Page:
- Q. What happens when the landlord tries to change the terms of a periodic tenancy?
- A. The landlord may not change the terms of the lease during the lease period (whether a week, a month, or a year). If the landlord tries to change the terms of the lease for the next period, the tenant has 2 options. The tenant may either accept the changes and continue to live at the premises, which will then renew the lease on the new terms, or give proper statutory notice to terminate the lease.
- Q. What happens when a tenant tries to terminate a fixed term tenancy?
- A. Typically when a tenant agrees to a fixed term tenancy, usually for either 6 months or 1 year, the tenant is agreeing to be responsible for the rent for that period of time. If the tenant vacates the premises prior to the end of the term of the agreement, the tenant will typically still be responsible for payment of rent for the entire length of the lease (provided the tenancy is not in a jurisdiction that allows the tenant to give notice to prematurely end a fixed term tenancy). Typically, if the Landlord is able to re-rent the premises prior to the end of the lease of the breaching tenant, the breaching tenant is no longer required to pay rent as the landlord cannot collect double rent for the premises.
In addition, some leases may contain penalty clauses whereby the tenant is required to pay "re-rental fees" to cover part of the cost of the landlord having to re-rent the premises. However, the amount of the "re-rental fee" has to be reasonable and must be a pre-estimate of the damages that the Landlord will suffer in have to re-rent the premises early.
- Q. What happens when the lease term expires?
- A. The expiry of the lease does not necessarily terminate the rental arrangement. If a "Periodic" term is selected, the lease will automatically renew based on the same terms as the first lease, unless it is varied by giving proper notice as required by statute. So a "Periodic monthly lease" that continues for one year is actually 12 separate, automatically renewing leases. The lease will continue to renew automatically until one of the parties wishes to terminate the lease (by giving proper notice as required by statute).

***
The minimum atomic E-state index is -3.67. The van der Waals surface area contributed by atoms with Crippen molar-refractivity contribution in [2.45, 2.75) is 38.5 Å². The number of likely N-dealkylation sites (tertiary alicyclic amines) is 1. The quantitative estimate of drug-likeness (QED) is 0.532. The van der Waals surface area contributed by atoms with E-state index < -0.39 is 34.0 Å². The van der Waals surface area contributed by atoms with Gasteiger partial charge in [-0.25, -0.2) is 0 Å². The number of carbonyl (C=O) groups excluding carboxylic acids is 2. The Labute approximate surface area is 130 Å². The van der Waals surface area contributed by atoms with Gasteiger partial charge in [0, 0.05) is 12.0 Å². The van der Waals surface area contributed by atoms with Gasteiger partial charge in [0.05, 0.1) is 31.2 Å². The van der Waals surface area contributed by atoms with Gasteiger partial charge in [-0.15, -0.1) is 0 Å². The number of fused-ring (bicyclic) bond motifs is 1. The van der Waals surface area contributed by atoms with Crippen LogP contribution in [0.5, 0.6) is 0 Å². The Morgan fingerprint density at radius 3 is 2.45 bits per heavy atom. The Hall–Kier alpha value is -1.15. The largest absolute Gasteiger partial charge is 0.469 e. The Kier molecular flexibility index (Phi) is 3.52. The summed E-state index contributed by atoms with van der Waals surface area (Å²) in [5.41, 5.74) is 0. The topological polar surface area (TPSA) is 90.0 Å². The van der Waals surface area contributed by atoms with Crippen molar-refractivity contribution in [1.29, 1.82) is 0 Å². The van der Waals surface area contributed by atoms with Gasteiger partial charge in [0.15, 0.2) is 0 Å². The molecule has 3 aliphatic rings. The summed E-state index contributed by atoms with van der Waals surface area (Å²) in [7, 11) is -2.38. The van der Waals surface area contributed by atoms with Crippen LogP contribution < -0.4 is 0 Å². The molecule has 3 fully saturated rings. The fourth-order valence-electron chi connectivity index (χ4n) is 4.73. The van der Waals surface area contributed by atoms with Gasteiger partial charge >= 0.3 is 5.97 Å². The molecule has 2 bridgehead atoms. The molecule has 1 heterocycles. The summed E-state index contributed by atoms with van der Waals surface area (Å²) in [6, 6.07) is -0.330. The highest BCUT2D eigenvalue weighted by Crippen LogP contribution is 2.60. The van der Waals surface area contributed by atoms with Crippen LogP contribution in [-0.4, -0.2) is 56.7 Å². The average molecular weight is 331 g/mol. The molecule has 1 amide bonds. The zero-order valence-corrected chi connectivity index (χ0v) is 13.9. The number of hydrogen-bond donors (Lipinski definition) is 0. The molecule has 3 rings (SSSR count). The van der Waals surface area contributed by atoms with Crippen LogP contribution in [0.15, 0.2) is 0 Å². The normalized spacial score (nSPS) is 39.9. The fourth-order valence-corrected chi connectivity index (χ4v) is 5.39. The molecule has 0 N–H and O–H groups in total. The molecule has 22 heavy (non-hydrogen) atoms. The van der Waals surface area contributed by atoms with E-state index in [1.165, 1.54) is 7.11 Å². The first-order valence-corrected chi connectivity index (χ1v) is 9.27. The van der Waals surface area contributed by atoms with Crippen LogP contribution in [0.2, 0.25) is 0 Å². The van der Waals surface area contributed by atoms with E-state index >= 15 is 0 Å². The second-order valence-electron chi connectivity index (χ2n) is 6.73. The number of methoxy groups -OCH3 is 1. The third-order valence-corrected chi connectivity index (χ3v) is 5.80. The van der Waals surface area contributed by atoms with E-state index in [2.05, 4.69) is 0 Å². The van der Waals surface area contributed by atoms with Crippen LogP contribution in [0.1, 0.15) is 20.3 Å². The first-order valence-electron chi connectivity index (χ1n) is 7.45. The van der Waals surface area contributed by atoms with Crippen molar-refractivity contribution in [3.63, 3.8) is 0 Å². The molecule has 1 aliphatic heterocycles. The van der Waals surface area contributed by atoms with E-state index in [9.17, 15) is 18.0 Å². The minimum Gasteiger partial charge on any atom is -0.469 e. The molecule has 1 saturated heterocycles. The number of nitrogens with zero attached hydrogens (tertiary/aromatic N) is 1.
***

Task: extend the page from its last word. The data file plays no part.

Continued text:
If a "Fixed" term is selected, the leasing relationship may still continue after expiry if both the landlord and the tenant wish it to. In some jurisdictions, statute dictates that it will become a Periodic term lease, usually of the month-to-month variety, though this may vary. In other jurisdictions, the Fixed term lease may become a "tenancy at will" or a "tenancy at sufferance" when it expires, which lasts only as long as both parties wish it to, and is not subject to as much legal protection as a Periodic lease. If you wish to terminate all rights under a Fixed term lease as soon as the lease expires, you must serve proper notice before the end of the lease term, in accordance with local statute.
Option to Purchase
- Q. What is an "Option to Purchase"?
- A. An option to purchase refers to a lease which allows the tenant to buy the property at an agreed price during the lease term. Usually the tenant pays the landlord a non-refundable option deposit and in exchange the tenant has the exclusive right to buy the property from the landlord. The tenant is given only a certain amount of time to exercise the option. If the Tenant takes advantage of the option, the Tenant's option deposit will go towards the purchase price of the property. If the Tenant does not take advantage of the option, the Landlord will get to keep the deposit and neither party will have any rights or claims against each other concerning the option.